[Currents headergraphic]

June 29, 1998

Making the News

UCSC was featured prominently in coverage of the National Ocean Conference held June 11-12 in Monterey. Gary Griggs, director of the Institute of Marine Sciences, and James Gill, vice chancellor for research, were both quoted in an article in the San Francisco Chronicle about marine science facilities in the Monterey Bay region. Griggs and Chancellor M.R.C. Greenwood were quoted in the San Jose Mercury News on the same topic and in the Santa Cruz County Sentinel speaking about UCSC's plans for a new Center for Ocean Health at Long Marine Lab. Greenwood was also featured in local TV coverage of the conference and related events, including the groundbreaking ceremony for the National Marine Fisheries Service lab at LML; stations KSBW, KCBA, and KNTV were among those covering these events. Griggs and biologist Donald Potts were featured in a Sentinel article about the conference. Lora Lee Martin, director of the UC Monterey Bay Education, Science and Technology (MBEST) Center, was quoted in an article on ocean policy in the Monterey County Herald. Several UCSC marine biologists--assistant professor of biology Peter Raimondi, professor of biology Lynda Goff, and adjunct professor of biology James Estes--were quoted in an article in Metro Santa Cruz about kelp harvesting. Oceanographer Ken Bruland, professor of ocean sciences, was featured in an article in the Sentinel about his research on the role of trace elements such as iron in determining the productivity of ocean waters. And an article focusing on the UC MBEST Center ran on the front page of the Sunday real estate section in the Sentinel.

The Wall Street Journal ran a story on research by Manual Pastor of Latin American and Latino studies. He studied the effect of the boom in international trade on a number of Los Angeles-area communities and found that Latino and African American communities tended to be the trade losers. Pastor proposed education and community development corporations for people in the trade-loser neighborhoods. "The task is not to resist the winds of international change," said Pastor, "but rather to assure that such winds swell all sails.". . . Pastor was also quoted in a San Francisco Examiner article on rising poverty rates in older San Francisco Bay Area suburbs and a proposal to share tax revenues among richer and poorer communities.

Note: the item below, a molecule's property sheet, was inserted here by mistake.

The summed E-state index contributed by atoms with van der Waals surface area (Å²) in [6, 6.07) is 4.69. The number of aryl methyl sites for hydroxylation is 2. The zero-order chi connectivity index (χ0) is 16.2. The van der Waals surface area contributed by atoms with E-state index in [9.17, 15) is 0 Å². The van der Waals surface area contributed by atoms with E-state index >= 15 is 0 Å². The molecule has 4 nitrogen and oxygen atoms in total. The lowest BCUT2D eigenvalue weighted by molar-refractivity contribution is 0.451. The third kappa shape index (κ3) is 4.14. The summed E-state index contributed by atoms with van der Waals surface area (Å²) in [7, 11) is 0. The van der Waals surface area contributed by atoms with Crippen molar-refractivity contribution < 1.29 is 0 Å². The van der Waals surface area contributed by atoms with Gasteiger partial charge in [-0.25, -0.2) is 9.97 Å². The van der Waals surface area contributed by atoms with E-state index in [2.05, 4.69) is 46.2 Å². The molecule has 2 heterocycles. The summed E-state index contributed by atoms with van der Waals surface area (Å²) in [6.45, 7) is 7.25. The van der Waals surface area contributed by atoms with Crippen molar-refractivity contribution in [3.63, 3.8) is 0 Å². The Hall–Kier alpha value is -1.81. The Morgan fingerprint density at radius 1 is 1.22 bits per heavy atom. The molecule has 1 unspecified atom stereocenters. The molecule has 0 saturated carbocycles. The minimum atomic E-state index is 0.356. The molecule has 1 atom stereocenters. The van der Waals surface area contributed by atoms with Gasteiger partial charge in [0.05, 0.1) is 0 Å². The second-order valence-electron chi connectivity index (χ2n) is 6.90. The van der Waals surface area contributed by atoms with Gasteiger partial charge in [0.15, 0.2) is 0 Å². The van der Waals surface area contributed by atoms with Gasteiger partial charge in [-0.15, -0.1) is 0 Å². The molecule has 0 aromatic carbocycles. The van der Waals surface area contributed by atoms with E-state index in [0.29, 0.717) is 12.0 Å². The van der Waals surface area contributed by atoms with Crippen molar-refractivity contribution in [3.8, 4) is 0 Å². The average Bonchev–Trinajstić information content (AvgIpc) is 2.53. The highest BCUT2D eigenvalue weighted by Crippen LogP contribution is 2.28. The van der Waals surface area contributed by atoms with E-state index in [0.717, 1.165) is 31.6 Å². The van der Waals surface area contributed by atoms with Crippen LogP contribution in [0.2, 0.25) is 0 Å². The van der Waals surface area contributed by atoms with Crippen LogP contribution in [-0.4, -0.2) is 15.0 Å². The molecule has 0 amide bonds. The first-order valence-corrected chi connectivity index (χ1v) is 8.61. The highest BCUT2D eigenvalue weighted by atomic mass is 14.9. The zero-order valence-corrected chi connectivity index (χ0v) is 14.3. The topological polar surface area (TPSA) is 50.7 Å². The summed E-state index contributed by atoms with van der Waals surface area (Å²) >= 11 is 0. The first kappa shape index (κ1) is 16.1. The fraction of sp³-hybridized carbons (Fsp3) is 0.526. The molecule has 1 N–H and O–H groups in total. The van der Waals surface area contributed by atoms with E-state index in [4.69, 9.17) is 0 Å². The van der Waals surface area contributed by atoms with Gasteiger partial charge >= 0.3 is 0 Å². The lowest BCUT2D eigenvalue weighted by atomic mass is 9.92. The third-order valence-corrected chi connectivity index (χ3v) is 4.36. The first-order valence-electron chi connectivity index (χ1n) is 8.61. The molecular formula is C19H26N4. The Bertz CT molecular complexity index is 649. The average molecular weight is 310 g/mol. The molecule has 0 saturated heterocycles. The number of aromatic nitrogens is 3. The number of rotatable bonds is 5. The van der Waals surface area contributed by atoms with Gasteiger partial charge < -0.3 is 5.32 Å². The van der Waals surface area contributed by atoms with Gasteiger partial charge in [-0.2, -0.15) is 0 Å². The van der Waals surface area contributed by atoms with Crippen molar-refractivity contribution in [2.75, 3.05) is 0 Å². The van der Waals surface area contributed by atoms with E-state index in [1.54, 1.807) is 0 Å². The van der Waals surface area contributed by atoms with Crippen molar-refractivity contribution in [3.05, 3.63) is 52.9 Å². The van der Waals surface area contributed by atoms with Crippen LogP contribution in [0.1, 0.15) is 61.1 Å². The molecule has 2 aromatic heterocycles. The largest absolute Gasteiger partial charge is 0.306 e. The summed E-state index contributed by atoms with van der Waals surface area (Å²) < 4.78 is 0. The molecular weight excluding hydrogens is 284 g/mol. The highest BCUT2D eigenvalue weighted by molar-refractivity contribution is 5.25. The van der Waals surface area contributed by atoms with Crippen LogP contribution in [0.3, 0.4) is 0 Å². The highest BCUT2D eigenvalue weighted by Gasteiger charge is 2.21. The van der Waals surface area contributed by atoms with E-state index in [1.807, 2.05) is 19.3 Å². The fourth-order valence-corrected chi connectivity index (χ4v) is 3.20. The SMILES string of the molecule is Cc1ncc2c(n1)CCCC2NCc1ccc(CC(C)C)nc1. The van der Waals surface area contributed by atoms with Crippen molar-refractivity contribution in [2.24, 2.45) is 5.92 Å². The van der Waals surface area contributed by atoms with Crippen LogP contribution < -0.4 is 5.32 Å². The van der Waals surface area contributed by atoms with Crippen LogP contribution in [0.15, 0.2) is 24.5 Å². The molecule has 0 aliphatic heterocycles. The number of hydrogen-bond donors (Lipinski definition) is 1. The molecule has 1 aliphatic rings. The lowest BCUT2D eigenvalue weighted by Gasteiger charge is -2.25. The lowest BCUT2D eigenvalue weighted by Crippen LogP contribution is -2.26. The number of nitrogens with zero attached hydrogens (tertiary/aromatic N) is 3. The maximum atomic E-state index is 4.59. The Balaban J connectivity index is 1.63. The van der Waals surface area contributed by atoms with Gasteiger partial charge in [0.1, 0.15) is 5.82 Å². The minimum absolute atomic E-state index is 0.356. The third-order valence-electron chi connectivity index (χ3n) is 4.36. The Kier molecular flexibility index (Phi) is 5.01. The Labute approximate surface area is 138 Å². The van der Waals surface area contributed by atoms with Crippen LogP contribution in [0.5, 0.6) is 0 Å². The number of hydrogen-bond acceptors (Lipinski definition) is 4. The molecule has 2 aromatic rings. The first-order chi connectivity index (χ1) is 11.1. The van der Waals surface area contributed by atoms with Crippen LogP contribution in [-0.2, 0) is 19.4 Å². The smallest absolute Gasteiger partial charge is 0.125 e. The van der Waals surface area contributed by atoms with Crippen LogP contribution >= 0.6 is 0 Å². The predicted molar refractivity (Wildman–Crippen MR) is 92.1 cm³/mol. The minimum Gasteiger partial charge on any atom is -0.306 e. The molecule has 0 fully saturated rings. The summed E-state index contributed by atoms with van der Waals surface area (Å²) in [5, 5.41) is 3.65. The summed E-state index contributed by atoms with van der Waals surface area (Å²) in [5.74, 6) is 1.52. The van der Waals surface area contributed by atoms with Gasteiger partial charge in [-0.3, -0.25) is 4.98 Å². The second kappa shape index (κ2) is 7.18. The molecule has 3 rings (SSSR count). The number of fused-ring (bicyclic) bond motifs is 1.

Craig Reinarman's book Crack in America: Demon Drugs and Social Justice (coedited with Harry Levine) received a lengthy review in the Journal of the American Medical Association. The reviewer found the book a "provocative," "well-coordinated collection" that provides "ample ammunition for those of us who argue against drug wars and for new responses that focus foremost on reduction of harm to society at large and to the marginalized populations most at risk from drugs and the crossfire of drug wars."

Ray Collett, director emeritus of the UCSC Arboretum, was featured as one of 10 "plant pioneers" profiled in the 100th anniversary issue of Sunset magazine. The article noted that under Collett, the Arboretum acquired the best collection of Southern Hemisphere plants north of the equator.

Film and video's Eli Hollander and arts dean Edward Houghton were quoted in a story in the Watsonville Register-Pajaronian on the news of a new department in film and video being formed.

Astronomer Erik Asphaug, a research associate in UCSC's Institute of Tectonics, received widespread coverage of his research on asteroid collisions, appearing on TV and radio, including CNN and the Today Show. The story was also covered in the Santa Cruz County Sentinel, and an Associated Press article was widely published.

Librarian Allan Dyson was cited in the Santa Cruz County Sentinel for a story on the recent establishment of the Rosario Mazeo archive in Special Collections.

Professor of physics Joel Primack was quoted in articles in the Oakland Tribune and the San Francisco Chronicle commenting on recent findings regarding the mass of neutrinos, subatomic particles that may make up some of the "missing mass" or "dark matter" of the universe.

Admissions director J. Michael Thompson and Chancellor Greenwood were quoted in an article in the Santa Cruz County Sentinel on the feasibility of making college preparatory courses available online. UCSC brought together representatives from industry and public education to discuss how to extend course offerings to students from high schools where advanced courses are unavailable. . . . Chancellor Greenwood was also quoted in an article in the Chronicle of Higher Education on a congressional investigation into the improper use of federal research funds by the University of California. In response to concerns that federal money is used to support foreign students who then go back to their native countries with their cutting-edge knowledge, Chancellor Greenwood said, "Sixty to 80 percent of foreign students who come here stay. There is little evidence of hijacking of U.S. technology."

UCSC's Farm & Garden apprenticeship program was the subject of a story in the Salinas Californian. Quoted for the story were program coordinator Ann Lindsey and apprentices Eligio Dimas and Page Allison.

A recent New York Times headline read, "Toreador, Look out for the Floor (It's Now Hydraulic)." For the story, which discussed the Houston Grand Opera's MTV-like version of Carmen, the reporter turned to opera expert John Dizikes, who noted that the show displays a kind of extravagant pageantry common throughout operatic history. . . . Dizikes was also tapped by the Los Angeles Times for a story on the appeal of extreme sports to men in the 18-35 age bracket.

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